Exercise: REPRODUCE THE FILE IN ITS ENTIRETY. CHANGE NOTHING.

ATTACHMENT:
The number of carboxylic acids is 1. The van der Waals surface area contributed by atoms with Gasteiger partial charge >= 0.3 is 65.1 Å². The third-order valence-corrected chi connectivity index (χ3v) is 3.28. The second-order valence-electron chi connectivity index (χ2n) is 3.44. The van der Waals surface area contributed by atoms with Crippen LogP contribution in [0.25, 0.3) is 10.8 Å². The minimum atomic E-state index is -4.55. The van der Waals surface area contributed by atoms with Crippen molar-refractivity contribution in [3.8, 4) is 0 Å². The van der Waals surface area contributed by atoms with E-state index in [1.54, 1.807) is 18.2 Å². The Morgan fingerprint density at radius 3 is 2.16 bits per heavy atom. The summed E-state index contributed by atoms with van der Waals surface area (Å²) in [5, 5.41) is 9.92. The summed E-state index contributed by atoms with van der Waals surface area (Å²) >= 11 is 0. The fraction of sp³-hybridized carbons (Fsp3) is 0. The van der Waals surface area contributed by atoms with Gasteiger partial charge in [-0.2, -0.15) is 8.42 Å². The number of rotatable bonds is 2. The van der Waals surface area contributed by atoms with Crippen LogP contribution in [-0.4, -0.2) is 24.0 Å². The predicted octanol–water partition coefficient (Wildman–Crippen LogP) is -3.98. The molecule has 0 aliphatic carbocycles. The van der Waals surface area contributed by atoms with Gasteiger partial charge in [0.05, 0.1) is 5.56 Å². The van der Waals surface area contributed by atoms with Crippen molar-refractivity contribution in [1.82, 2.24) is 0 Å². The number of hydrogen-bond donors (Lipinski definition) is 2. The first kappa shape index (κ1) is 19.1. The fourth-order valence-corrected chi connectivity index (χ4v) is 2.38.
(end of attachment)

The number of carboxylic acids is 1. The van der Waals surface area contributed by atoms with Gasteiger partial charge >= 0.3 is 65.1 Å². The third-order valence-corrected chi connectivity index (χ3v) is 3.28. The second-order valence-electron chi connectivity index (χ2n) is 3.44. The van der Waals surface area contributed by atoms with Crippen LogP contribution in [0.25, 0.3) is 10.8 Å². The minimum atomic E-state index is -4.55. The van der Waals surface area contributed by atoms with Crippen molar-refractivity contribution in [3.8, 4) is 0 Å². The van der Waals surface area contributed by atoms with E-state index in [1.54, 1.807) is 18.2 Å². The Morgan fingerprint density at radius 3 is 2.16 bits per heavy atom. The summed E-state index contributed by atoms with van der Waals surface area (Å²) in [5, 5.41) is 9.92. The summed E-state index contributed by atoms with van der Waals surface area (Å²) >= 11 is 0. The fraction of sp³-hybridized carbons (Fsp3) is 0. The van der Waals surface area contributed by atoms with Gasteiger partial charge in [-0.2, -0.15) is 8.42 Å². The number of rotatable bonds is 2. The van der Waals surface area contributed by atoms with Crippen LogP contribution in [-0.4, -0.2) is 24.0 Å². The predicted octanol–water partition coefficient (Wildman–Crippen LogP) is -3.98. The molecule has 0 aliphatic carbocycles. The van der Waals surface area contributed by atoms with Gasteiger partial charge in [0.05, 0.1) is 5.56 Å². The van der Waals surface area contributed by atoms with Crippen molar-refractivity contribution in [1.82, 2.24) is 0 Å². The number of hydrogen-bond donors (Lipinski definition) is 2. The first kappa shape index (κ1) is 19.1. The fourth-order valence-corrected chi connectivity index (χ4v) is 2.38.